It has become a commonplace to observe that, 60 years ago, when President John F. Kennedy was assassinated in Dealey Plaza, Dallas, America lost its innocence – or at least the myth of its innocence. Certainly, the event has left a stubborn impression on history and culture; something to do with the power, grandeur and grubbiness of US politics, with Vietnam, civil rights and the sixties. But I have always sensed that there was something else; something that also formed part of the loss-of-innocence narrative somehow. I have finally realised what it is. It is Dealey Plaza itself.
On the day of the assassination, those 15 acres, originally completed in 1940, presented a near-perfect tableau of pristine urban space in the modern era. The wide roads through the Plaza arc forward in their pleasing modernist geometries. Kennedy’s car is watched by railwaymen leaning over a bridge as it heads for the Stemmons Freeway, which would have taken it slicing through loops of spaghetti junctions towards the Dallas Trade Market and the President’s next engagement. Traffic on the plaza is light, of course: no snarling gridlock or senseless rush, just the isolated motorcade making its stately way towards the underpass.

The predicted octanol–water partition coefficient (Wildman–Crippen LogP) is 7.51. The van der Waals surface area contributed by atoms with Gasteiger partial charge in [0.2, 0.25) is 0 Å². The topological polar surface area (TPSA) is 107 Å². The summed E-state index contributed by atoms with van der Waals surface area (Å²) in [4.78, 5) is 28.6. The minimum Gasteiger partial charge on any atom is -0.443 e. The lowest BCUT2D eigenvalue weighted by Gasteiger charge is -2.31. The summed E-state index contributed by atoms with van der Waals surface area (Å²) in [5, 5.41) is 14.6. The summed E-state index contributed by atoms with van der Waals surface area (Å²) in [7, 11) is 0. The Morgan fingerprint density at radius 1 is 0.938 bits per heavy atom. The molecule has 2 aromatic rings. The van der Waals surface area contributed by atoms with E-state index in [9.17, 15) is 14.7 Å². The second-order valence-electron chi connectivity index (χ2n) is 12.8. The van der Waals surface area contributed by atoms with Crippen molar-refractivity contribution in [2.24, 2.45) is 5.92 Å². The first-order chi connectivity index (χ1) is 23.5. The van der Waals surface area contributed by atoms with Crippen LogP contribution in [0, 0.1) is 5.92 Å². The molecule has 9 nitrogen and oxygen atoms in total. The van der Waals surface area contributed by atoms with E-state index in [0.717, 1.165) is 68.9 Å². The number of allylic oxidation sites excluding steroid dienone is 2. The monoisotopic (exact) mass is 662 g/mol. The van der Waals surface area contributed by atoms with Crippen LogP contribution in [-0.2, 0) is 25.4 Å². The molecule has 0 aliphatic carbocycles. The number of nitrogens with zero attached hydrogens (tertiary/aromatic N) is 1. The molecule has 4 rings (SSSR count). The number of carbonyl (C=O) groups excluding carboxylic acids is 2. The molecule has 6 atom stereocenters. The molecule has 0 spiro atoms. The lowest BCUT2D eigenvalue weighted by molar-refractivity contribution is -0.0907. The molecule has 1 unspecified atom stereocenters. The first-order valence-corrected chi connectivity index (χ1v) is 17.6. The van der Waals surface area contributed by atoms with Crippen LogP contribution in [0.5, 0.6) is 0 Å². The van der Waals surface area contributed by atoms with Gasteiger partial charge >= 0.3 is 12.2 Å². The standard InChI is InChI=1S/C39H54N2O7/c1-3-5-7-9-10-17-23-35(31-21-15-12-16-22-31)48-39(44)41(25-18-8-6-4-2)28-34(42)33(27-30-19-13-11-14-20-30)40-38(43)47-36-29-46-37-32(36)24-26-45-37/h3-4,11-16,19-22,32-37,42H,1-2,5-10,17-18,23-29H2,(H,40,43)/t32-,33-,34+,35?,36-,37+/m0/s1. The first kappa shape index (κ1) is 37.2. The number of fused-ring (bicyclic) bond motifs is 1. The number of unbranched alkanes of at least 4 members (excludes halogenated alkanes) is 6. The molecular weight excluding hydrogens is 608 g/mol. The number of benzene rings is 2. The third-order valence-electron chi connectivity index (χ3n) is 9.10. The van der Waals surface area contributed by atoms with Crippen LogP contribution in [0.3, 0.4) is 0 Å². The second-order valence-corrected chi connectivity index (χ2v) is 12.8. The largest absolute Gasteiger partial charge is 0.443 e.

In the space between three converging streets are two areas of green to which the curvature of the roadways gives the appearance, from above, of a pair of lungs. (The arrangement is more or less mirrored on the other side of the underpass, creating something more like a butterfly pattern.) The far sides of Elm and Commerce Street are also edged with green space. which, in the case of the former, comes in the shape of the infamous grassy knoll.
On the fateful day 60 years ago, everything had been washed doubly clean by the rain that had fallen overnight.